usb-c cable

USB-C vs. Thunderbolt – When Form Factors Collide

Posted on June 20, 2023

USB-C has revitalized wired connectivity, offering much higher bandwidth and data transmission speeds than was possible with older form factors like USB-A, or even Apple’s Lightning.

But what about Thunderbolt? Does USB-C replace the Thunderbolt standard? Or can these two technologies work together? Here is an overview.

Thunderbolt – An Interface, Not Just a Cable

While DisplayPort did a good job of replacing the old VGA port for connecting displays, it still left some things to be desired. Many commercial applications rely on running multiple displays in tandem, and connecting them to individual DisplayPort connections with the assorted power cables is a pain.

The Thunderbolt standard was developed by Intel to solve this very issue. The idea was to create a high-performance optical cable that could transmit multiple data in multiple lanes, serving displays as well as other peripheral devices at the same time.

But optical cables cannot transmit power, besides being prohibitively expensive. So Intel switched to high-quality copper cables, using the Mini DisplayPort connector to interface with devices. The resultant Thunderbolt 1 cable could power entire chains of compatible displays at once, reducing the cost of installing multiple displays.

The USB-C Factor

USB-C came as a shot in the arm for the USB standard, finally giving its cables the power and flexibility to beat Apple’s Lightning interface. USB-C connectors are small, reversible, and highly durable, making them ideal for connecting mobile devices as well as larger systems easily.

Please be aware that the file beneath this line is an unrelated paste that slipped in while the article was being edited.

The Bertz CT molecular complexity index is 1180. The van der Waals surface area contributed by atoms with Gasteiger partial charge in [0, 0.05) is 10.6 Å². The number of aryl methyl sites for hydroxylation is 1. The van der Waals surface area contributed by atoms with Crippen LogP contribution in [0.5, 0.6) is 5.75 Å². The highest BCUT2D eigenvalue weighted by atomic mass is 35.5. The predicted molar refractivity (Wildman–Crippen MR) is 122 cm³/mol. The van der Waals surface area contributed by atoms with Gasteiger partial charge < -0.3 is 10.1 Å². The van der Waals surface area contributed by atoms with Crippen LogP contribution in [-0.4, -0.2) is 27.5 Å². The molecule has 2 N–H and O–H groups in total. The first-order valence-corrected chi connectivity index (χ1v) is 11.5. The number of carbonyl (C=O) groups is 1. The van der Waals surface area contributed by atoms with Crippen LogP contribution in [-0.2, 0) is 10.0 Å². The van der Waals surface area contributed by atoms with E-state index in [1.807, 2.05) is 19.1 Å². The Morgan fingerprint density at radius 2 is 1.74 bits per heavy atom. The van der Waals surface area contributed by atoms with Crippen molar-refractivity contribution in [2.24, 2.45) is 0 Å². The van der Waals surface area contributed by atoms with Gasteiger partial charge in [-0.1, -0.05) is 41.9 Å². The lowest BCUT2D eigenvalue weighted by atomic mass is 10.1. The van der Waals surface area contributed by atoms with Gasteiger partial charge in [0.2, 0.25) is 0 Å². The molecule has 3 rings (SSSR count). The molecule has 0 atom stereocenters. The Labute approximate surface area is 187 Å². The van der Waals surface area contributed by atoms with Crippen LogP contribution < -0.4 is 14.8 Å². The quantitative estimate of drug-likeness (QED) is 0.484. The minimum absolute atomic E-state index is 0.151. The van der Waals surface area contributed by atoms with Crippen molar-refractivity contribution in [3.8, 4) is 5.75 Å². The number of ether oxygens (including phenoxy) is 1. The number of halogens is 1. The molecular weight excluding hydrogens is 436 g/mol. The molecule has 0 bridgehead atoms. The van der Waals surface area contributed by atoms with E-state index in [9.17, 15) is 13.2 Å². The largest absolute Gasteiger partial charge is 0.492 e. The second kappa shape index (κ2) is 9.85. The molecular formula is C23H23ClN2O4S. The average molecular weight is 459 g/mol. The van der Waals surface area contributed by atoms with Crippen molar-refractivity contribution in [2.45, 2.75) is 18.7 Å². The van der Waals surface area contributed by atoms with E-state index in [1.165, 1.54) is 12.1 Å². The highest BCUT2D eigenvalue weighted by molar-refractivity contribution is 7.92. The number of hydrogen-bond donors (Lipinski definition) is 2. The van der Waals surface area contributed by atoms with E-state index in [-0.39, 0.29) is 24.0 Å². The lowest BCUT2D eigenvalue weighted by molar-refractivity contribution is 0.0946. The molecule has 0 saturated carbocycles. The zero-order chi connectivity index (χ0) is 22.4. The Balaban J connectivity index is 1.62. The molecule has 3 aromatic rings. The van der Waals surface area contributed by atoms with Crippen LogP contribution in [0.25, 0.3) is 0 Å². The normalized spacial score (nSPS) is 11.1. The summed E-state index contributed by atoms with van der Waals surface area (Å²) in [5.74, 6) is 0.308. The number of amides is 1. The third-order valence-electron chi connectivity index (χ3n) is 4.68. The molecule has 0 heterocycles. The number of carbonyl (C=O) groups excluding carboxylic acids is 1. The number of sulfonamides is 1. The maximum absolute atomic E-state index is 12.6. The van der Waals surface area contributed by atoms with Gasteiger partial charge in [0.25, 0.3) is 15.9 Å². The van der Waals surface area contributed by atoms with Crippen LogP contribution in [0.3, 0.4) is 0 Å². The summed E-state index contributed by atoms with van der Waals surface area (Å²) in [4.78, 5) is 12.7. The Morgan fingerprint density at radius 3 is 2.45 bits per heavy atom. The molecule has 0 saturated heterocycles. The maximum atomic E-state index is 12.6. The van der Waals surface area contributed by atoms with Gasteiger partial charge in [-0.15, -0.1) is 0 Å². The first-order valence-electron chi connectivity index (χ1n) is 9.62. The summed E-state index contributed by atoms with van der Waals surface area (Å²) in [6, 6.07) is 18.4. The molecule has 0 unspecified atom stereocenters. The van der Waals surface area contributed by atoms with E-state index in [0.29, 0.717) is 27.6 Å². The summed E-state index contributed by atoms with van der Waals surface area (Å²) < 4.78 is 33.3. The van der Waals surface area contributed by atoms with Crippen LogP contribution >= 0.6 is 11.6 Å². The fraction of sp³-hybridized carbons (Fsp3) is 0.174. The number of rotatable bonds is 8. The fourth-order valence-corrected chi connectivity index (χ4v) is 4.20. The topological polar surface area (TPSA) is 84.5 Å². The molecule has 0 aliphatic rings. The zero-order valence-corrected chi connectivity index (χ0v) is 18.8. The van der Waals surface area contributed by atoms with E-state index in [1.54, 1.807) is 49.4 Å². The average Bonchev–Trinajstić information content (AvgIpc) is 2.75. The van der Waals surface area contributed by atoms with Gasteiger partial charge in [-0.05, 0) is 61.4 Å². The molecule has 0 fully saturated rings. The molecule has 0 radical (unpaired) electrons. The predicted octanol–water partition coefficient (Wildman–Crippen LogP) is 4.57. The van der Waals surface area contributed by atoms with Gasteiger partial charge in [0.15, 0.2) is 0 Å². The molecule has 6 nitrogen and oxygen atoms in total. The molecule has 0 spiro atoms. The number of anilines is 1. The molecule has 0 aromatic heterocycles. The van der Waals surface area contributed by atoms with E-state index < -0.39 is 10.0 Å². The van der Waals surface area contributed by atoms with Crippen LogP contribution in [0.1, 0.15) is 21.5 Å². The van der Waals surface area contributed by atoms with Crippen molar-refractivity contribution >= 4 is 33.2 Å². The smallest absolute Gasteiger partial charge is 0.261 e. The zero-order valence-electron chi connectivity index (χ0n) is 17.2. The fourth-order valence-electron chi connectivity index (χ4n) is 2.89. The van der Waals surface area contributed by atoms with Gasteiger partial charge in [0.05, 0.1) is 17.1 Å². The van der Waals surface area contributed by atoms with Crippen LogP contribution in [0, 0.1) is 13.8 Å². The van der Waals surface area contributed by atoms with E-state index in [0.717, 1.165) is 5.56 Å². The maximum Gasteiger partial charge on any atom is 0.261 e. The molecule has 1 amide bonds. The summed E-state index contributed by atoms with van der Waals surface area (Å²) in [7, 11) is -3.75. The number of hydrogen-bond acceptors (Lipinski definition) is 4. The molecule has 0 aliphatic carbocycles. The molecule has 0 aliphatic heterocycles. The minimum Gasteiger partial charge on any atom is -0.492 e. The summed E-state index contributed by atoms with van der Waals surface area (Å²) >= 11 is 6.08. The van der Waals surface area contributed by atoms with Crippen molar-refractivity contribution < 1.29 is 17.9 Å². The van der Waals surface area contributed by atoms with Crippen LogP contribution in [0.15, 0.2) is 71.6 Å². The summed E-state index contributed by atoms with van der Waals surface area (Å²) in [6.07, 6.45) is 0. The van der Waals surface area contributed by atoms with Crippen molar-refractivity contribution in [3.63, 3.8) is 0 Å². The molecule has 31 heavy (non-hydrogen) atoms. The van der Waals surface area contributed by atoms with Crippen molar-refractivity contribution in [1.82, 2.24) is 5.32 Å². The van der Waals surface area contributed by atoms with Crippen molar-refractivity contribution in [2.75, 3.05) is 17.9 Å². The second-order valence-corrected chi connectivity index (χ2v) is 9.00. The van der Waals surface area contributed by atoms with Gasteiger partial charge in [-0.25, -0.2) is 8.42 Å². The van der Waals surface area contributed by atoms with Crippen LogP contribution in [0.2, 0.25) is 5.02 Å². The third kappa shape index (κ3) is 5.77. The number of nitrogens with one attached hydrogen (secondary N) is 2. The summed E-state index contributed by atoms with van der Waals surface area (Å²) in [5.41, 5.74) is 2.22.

These advantages have made USB-C the de-facto standard for wired connections, with even Apple adopting USB-C ports in their latest devices. Even DisplayPort is supported by USB-C cables through the Alternate Mode.

It is no surprise then that the Thunderbolt interface has switched to USB-C as well, even if the exact specifications of the cables and ports used for Thunderbolt slightly differ. With this change, Thunderbolt 3 became capable of powering multiple 4K displays at 60Hz. And thanks to USB-C Power Delivery, it can even supply up to 100W of power.

So Wait, Thunderbolt and USB-C Are the Same?

Yes and no. USB-C is merely a new form factor for wired cables and connectors. Normally, a USB-C cable would implement the USB protocol (USB 3 or USB 4), but with the right type of port and cable, it can interface using Thunderbolt 3 or Thunderbolt 4 as well.

This can create some confusion, as physically both Thunderbolt and standard USB cables look the same. The only difference is a lightning bolt symbol printed on both ends of the cable, as well as above a compatible port.

Even if are not using Thunderbolt to connect a display, the data transmission rates are much higher than USB, making it important to use the right cable for maximum efficiency.

How Can Embedded PCs Benefit From Thunderbolt?

The daisy chaining of displays is the most obvious use case of the Thunderbolt technology, but not the only one. With the latest Thunderbolt 4 specification it is possible to power USB hubs that can connect with multiple Thunderbolt devices more easily.

This has great utility in setting up digital signage solutions since a single computer can now easily drive multiple displays and other peripheral devices without complicated wiring schemes. The higher data transfer speed is less useful in this space, but applications like server racks can still benefit from them.

Which Standard is More Important for Industrial Computers?

The industrial space often moves slowly, still relying on legacy standards like COM ports. At the same time, some applications require cutting-edge solutions, and things like advertising systems can benefit greatly from Thunderbolt.

And thanks to its adoption of USB-C, we are seeing more and more boards starting to implement Thunderbolt ports in their I/O panel. That being said, the adoption of the standard USB-C is much higher and is likely to be found more commonly than the more expensive Thunderbolt 4.